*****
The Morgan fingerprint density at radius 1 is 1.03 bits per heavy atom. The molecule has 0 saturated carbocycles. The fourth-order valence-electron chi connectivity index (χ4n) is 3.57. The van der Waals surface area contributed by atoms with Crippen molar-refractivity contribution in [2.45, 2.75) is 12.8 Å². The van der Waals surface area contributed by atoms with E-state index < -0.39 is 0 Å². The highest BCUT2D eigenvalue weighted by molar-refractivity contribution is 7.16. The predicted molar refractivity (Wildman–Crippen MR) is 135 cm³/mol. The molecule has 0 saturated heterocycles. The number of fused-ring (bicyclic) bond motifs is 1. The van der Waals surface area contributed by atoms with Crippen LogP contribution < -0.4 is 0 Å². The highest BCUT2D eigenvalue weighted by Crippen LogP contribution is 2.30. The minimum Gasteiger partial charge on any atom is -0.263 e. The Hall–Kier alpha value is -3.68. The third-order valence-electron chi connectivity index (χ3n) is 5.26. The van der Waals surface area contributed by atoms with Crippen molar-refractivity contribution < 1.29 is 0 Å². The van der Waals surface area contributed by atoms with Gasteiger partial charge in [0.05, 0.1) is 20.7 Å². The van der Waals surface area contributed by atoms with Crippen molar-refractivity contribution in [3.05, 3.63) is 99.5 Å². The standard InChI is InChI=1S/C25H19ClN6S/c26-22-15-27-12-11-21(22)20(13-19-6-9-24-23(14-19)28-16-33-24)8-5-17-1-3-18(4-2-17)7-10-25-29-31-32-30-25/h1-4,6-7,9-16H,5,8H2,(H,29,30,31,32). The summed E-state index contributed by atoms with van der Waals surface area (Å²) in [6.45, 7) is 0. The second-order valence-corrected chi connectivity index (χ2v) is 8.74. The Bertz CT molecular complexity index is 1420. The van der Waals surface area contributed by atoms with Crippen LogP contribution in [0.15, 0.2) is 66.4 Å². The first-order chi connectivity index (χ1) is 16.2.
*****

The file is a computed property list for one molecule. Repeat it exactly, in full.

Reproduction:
The Morgan fingerprint density at radius 1 is 1.03 bits per heavy atom. The molecule has 0 saturated carbocycles. The fourth-order valence-electron chi connectivity index (χ4n) is 3.57. The van der Waals surface area contributed by atoms with Crippen molar-refractivity contribution in [2.45, 2.75) is 12.8 Å². The van der Waals surface area contributed by atoms with E-state index < -0.39 is 0 Å². The highest BCUT2D eigenvalue weighted by molar-refractivity contribution is 7.16. The predicted molar refractivity (Wildman–Crippen MR) is 135 cm³/mol. The molecule has 0 saturated heterocycles. The number of fused-ring (bicyclic) bond motifs is 1. The van der Waals surface area contributed by atoms with Crippen LogP contribution < -0.4 is 0 Å². The highest BCUT2D eigenvalue weighted by Crippen LogP contribution is 2.30. The minimum Gasteiger partial charge on any atom is -0.263 e. The Hall–Kier alpha value is -3.68. The third-order valence-electron chi connectivity index (χ3n) is 5.26. The van der Waals surface area contributed by atoms with Crippen molar-refractivity contribution < 1.29 is 0 Å². The van der Waals surface area contributed by atoms with Gasteiger partial charge in [0.05, 0.1) is 20.7 Å². The van der Waals surface area contributed by atoms with Crippen molar-refractivity contribution in [3.05, 3.63) is 99.5 Å². The standard InChI is InChI=1S/C25H19ClN6S/c26-22-15-27-12-11-21(22)20(13-19-6-9-24-23(14-19)28-16-33-24)8-5-17-1-3-18(4-2-17)7-10-25-29-31-32-30-25/h1-4,6-7,9-16H,5,8H2,(H,29,30,31,32). The summed E-state index contributed by atoms with van der Waals surface area (Å²) in [6.45, 7) is 0. The second-order valence-corrected chi connectivity index (χ2v) is 8.74. The Bertz CT molecular complexity index is 1420. The van der Waals surface area contributed by atoms with Crippen LogP contribution in [0.15, 0.2) is 66.4 Å². The first-order chi connectivity index (χ1) is 16.2.